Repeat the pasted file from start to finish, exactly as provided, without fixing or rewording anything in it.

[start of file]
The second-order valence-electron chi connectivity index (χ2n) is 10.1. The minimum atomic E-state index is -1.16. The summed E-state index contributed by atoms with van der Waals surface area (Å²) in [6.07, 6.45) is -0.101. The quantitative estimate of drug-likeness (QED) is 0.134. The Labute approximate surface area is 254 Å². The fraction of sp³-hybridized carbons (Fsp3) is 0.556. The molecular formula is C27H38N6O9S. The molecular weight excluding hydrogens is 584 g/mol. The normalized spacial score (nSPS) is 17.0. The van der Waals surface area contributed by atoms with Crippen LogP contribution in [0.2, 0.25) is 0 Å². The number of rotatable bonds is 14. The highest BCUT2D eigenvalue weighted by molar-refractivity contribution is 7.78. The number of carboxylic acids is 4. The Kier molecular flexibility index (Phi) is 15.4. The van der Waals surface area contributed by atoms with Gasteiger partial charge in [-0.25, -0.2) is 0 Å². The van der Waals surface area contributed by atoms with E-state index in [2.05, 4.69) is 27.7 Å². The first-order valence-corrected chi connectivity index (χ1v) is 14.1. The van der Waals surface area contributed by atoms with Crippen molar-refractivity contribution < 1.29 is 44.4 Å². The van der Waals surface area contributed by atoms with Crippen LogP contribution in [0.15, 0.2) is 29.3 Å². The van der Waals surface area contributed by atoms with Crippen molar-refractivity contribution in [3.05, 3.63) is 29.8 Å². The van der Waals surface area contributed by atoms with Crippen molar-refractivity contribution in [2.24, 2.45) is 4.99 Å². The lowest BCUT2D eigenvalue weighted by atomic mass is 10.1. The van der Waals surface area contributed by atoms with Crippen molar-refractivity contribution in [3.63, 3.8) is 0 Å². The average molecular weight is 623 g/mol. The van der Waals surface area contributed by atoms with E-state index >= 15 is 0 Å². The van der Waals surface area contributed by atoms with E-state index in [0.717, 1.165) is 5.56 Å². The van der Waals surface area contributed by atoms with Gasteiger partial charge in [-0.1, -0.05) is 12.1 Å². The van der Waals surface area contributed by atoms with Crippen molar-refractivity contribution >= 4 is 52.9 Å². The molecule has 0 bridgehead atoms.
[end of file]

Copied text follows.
The second-order valence-electron chi connectivity index (χ2n) is 10.1. The minimum atomic E-state index is -1.16. The summed E-state index contributed by atoms with van der Waals surface area (Å²) in [6.07, 6.45) is -0.101. The quantitative estimate of drug-likeness (QED) is 0.134. The Labute approximate surface area is 254 Å². The fraction of sp³-hybridized carbons (Fsp3) is 0.556. The molecular formula is C27H38N6O9S. The molecular weight excluding hydrogens is 584 g/mol. The normalized spacial score (nSPS) is 17.0. The van der Waals surface area contributed by atoms with Crippen LogP contribution in [0.2, 0.25) is 0 Å². The number of rotatable bonds is 14. The highest BCUT2D eigenvalue weighted by molar-refractivity contribution is 7.78. The number of carboxylic acids is 4. The Kier molecular flexibility index (Phi) is 15.4. The van der Waals surface area contributed by atoms with Gasteiger partial charge in [-0.25, -0.2) is 0 Å². The van der Waals surface area contributed by atoms with E-state index in [2.05, 4.69) is 27.7 Å². The first-order valence-corrected chi connectivity index (χ1v) is 14.1. The van der Waals surface area contributed by atoms with Crippen molar-refractivity contribution < 1.29 is 44.4 Å². The van der Waals surface area contributed by atoms with Crippen LogP contribution in [0.15, 0.2) is 29.3 Å². The van der Waals surface area contributed by atoms with Crippen molar-refractivity contribution in [3.05, 3.63) is 29.8 Å². The van der Waals surface area contributed by atoms with Crippen molar-refractivity contribution in [2.24, 2.45) is 4.99 Å². The lowest BCUT2D eigenvalue weighted by atomic mass is 10.1. The van der Waals surface area contributed by atoms with Crippen molar-refractivity contribution in [3.63, 3.8) is 0 Å². The average molecular weight is 623 g/mol. The van der Waals surface area contributed by atoms with E-state index >= 15 is 0 Å². The van der Waals surface area contributed by atoms with E-state index in [0.717, 1.165) is 5.56 Å². The van der Waals surface area contributed by atoms with Gasteiger partial charge in [-0.1, -0.05) is 12.1 Å². The van der Waals surface area contributed by atoms with Crippen molar-refractivity contribution >= 4 is 52.9 Å². The molecule has 0 bridgehead atoms.